Pollution topic of concern for Neuse fishermen

Neuse River Watershed, Outreach, Sound Rivers

Posted on May 30th, 2024

Neuse Riverkeeper Samantha Krop with Carolina Colors Fishing Club President Frank Serio.

Neuse Riverkeeper Samantha Krop was back in Havelock this week, this time for a speaking engagement with a group of fishermen.

The Carolina Colors Fishing Club invited Sam to talk to their members about the state of the Neuse River, but conversation quickly veered toward pollution.

“The club members were really interested in discussing nutrient pollution, especially algal blooms and fish kills in relation to fishing — like, ‘Is it OK to eat fish out of the Neuse and Trent rivers?,’” Sam said.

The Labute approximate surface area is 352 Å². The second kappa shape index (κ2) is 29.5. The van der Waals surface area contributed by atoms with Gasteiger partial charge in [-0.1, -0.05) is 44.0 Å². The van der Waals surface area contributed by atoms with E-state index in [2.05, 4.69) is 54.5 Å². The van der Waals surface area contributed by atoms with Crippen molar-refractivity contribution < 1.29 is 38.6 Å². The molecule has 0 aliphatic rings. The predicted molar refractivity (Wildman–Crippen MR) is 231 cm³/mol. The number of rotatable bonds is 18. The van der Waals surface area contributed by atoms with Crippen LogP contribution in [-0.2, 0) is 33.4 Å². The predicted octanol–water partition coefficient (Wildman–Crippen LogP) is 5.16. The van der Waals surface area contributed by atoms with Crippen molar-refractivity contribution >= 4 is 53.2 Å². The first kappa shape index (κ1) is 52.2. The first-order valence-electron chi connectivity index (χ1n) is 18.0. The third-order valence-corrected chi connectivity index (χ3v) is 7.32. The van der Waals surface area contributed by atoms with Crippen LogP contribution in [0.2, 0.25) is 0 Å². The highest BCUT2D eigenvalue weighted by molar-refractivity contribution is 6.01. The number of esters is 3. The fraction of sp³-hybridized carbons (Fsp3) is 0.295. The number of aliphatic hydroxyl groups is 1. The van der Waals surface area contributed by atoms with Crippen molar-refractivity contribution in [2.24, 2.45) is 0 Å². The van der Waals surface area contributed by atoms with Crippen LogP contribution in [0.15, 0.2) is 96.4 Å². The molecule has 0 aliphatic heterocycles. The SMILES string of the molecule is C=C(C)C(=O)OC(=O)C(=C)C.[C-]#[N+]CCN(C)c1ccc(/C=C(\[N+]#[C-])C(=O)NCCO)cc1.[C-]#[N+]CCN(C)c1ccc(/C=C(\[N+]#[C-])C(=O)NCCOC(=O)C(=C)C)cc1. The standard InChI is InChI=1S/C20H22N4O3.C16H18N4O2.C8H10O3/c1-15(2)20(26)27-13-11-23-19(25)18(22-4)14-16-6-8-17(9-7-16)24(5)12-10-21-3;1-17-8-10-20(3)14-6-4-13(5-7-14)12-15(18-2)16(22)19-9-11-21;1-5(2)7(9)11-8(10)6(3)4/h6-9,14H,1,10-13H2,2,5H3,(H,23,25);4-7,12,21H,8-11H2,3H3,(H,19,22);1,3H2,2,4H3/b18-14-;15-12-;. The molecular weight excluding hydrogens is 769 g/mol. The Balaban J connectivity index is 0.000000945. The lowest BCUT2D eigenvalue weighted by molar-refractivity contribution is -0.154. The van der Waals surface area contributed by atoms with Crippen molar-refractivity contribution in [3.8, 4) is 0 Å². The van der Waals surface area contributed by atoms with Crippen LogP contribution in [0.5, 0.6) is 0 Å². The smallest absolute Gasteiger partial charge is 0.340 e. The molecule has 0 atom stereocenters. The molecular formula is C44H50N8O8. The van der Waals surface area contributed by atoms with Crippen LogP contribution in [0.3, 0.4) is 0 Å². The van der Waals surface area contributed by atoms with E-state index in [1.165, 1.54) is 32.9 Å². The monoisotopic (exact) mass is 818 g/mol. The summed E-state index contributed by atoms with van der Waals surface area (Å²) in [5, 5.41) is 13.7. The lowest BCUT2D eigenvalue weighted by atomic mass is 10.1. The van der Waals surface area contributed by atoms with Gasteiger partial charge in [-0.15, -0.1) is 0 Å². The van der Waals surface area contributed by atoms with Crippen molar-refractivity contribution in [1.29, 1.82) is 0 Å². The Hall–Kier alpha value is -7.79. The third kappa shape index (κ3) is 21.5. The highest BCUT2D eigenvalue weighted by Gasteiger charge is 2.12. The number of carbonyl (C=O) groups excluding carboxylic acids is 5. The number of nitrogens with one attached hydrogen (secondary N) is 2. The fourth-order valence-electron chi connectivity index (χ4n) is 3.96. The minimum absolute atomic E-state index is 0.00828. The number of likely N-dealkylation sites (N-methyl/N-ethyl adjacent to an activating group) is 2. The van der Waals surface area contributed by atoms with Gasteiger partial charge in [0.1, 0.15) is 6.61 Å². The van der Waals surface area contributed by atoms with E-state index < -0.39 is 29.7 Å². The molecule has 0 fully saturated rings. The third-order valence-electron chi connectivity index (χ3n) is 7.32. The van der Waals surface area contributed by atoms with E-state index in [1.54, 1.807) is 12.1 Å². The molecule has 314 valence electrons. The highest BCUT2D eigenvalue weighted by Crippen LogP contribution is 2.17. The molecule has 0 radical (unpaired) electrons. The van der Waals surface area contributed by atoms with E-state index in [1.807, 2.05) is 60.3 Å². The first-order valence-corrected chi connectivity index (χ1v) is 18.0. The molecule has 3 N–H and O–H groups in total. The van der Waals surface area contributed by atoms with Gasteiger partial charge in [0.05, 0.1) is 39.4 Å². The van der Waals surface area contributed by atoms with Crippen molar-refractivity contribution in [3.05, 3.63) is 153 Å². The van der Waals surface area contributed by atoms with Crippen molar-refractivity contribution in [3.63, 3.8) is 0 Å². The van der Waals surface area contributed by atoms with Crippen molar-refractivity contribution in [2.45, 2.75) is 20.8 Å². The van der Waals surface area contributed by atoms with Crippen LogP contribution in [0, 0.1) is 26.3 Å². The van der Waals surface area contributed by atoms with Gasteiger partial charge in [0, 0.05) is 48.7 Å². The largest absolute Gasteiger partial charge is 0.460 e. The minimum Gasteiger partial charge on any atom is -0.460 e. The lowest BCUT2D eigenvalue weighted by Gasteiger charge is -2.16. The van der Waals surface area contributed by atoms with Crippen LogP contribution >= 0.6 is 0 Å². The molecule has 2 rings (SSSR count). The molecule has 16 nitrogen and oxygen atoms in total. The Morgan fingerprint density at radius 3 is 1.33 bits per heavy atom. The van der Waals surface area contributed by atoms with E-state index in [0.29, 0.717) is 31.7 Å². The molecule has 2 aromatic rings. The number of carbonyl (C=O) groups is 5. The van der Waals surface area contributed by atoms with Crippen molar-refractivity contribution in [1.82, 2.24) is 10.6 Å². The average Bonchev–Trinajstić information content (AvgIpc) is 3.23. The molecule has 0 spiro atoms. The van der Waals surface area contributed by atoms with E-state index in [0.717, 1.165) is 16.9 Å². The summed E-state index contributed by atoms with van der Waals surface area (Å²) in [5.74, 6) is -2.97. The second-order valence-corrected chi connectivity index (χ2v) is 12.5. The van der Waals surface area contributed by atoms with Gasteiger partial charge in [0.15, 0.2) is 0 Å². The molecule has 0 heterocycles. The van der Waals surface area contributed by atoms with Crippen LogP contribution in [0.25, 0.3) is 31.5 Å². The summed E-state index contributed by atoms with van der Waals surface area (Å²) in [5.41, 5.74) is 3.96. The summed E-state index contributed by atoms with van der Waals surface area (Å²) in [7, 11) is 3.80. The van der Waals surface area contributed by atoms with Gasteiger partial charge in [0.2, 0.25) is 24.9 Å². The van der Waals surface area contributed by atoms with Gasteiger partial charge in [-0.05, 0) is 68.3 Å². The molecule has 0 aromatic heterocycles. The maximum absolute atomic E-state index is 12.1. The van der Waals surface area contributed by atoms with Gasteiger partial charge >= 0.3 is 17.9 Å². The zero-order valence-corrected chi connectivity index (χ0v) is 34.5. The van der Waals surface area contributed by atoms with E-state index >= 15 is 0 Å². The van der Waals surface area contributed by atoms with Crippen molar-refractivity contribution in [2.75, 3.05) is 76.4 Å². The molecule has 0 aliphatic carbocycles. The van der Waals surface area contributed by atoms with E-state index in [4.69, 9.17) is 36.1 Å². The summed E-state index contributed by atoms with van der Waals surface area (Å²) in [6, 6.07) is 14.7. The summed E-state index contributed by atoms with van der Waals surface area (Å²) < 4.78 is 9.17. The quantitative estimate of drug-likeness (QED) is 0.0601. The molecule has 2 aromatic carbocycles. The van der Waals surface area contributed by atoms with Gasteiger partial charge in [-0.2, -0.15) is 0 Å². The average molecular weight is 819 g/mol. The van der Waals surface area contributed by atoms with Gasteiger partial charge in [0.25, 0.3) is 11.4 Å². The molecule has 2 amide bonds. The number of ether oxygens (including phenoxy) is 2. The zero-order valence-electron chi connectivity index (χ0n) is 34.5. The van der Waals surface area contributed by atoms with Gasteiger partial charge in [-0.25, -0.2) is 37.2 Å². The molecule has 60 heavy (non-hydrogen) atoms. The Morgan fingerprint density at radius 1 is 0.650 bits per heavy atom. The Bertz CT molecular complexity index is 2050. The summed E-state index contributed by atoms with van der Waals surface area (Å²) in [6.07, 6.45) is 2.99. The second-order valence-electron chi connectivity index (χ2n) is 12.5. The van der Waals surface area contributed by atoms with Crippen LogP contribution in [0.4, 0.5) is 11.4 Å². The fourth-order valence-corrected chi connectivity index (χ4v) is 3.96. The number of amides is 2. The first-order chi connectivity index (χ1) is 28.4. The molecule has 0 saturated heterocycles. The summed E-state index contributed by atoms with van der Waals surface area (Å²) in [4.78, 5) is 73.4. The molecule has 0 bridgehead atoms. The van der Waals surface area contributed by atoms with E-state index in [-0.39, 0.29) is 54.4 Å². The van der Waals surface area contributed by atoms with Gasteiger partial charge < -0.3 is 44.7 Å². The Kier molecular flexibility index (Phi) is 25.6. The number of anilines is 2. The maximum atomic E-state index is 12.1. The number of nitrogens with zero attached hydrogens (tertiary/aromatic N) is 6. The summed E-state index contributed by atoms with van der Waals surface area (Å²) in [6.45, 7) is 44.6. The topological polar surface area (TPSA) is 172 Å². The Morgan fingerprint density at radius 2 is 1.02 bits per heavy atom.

Slocum Creek was also an issue of concern for the group.

“They were interested in our bacteria-source tracking work in Slocum Creek because a lot these folks use the boat ramp on Slocum Creek as their access to the river,” she said.

Slocum Creek made news after Swim Guide sampling last summer returned very elevated levels of bacteria week after week. Sound Rivers Water Quality Specialist Taylor Register, with help from Sam and Pamlico-Tar Riverkeeper Katey Zimmerman, identified the source as human through DNA testing, then tracked down where it was coming from: Wolf Pit Branch. The small tributary of Slocum Creek runs through older neighborhoods with, likely older and failing, septic systems. Sound Rivers has worked with the City of Havelock to address the failing infrastructure and find resources available to assist with septic system repair/replacement.
“The Carolina Colors group was really supportive, and asked some really great questions,” Sam said. “We had a number of new donors come out of the woodwork.”

Are you interested in having a Riverkeeper speak to your group? We can make it happen! Email Sound Rivers today!

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